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E-M:/ Is Nader hypocritical on Occidental Oil?



I
<< 
 Two items of interest regarding Nader's criticism of
 Gordon on Occidental Petroleum.
 
 1.  According to Salon Magazine, in the financial
 disclosure form Nader filed on June 14, the Green
 Party presidential candidate disclosed that he owns
 between $100,000 and $250,000 worth of shares in the
 Fidelity Magellan Fund. The fund controls 4,321,400 
 > shares of Occidental Petroleum stock. 
 
 http://www.salon.com/politics/feature/2000/10/28/stocks/index.html
 > 
 
 2.  Following is a letter from U'Wa lawyer Spencer
 Adler. Please forward the letter.
 
 "If you live in a state where the race is close, don*t
 even think of 
 voting
 for Nader to help the U*Wa tribe he so righteously
 hides behind. You 
 won*t
 be helping them. Instead, you*ll be sacrificing the
 tribe*s best 
 interests
 for Ralph Nader*s. And the U*Wa won*t owe you their
 thanks. You*ll owe 
 them
 your apology."
 
 The full letter follows:
 
 Why I won*t vote for Ralph Nader, by Spencer Adler
 
 (October 31, 2000) Three years ago, I heard the story
 of a tribe from 
 the
 cloudforest of Colombia * five thousand people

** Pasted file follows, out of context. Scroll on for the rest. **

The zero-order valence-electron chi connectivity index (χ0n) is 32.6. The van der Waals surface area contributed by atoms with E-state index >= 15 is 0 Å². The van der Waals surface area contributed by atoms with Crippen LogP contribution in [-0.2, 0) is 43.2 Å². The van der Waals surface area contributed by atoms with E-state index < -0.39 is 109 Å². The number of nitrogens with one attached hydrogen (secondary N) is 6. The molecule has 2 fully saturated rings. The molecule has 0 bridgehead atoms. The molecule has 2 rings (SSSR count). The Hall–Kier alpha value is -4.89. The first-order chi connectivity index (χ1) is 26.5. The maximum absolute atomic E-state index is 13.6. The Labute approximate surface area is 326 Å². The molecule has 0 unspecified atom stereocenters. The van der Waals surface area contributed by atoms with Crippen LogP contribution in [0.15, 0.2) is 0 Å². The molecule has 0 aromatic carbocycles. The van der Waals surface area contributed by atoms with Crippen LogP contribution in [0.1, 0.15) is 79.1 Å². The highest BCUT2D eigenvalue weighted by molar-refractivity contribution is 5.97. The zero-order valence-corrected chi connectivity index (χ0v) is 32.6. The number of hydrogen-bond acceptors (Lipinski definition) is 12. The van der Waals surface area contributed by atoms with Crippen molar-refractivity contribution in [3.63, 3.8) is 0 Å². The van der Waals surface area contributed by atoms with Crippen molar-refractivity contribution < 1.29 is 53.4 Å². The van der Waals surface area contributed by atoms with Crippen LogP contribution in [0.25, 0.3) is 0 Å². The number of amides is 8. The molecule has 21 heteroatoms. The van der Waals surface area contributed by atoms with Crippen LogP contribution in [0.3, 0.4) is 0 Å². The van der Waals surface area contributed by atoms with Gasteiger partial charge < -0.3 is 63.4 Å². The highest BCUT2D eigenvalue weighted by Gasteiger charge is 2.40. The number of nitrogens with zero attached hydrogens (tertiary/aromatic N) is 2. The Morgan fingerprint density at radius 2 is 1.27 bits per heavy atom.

threatening to leap off 
 a
 cliff in mass suicide if oil drilling took place on
 their land.
 
 Their plight moved me, and I got involved. I was the
 original attorney 
 who
 took up their case against Occidental Petroleum, of
 Los Angeles. I 
 wrote the
 shareholder resolution against the company, and spoke
 at the annual
 shareholder meetings on their behalf. Last year, I was
 horrified when 
 three
 Americans working on the case were kidnapped in
 Colombia, and murdered.
 As it happens, Al Gore*s family has long-standing ties
 to Occidental, 
 for
 which Ralph Nader has loudly criticized the vice
 president, pleading 
 with
 environmentalists to vote for himself, instead.
 
 When his campaign began, Nader promised not to be the
 spoiler * not to 
 pull
 away from Gore the critical votes that might tip the
 balance in any 
 swing
 state. Unfortunately, that*s exactly what he*s doing *
 targeting the
 undecided voters in the undecided states in one of the
 closest races in
 history. Despite the fact that Nader himself owns
 Occidental stock 
 through
 his Fidelity investments, much of his anti-Gore
 rhetoric focuses on the 
 vice
 president*s Occidental connection.
 
 Nader*s campaign now has every chance to lose the
 election for Al Gore. 
 In
 fact, the republicans recognize this vulnerability,
 and have hired a
 Washington public relations firm to place Nader ads in
 crucial 
 undecided
 markets.
 
 Once this election is behind us, most of the people
 who today are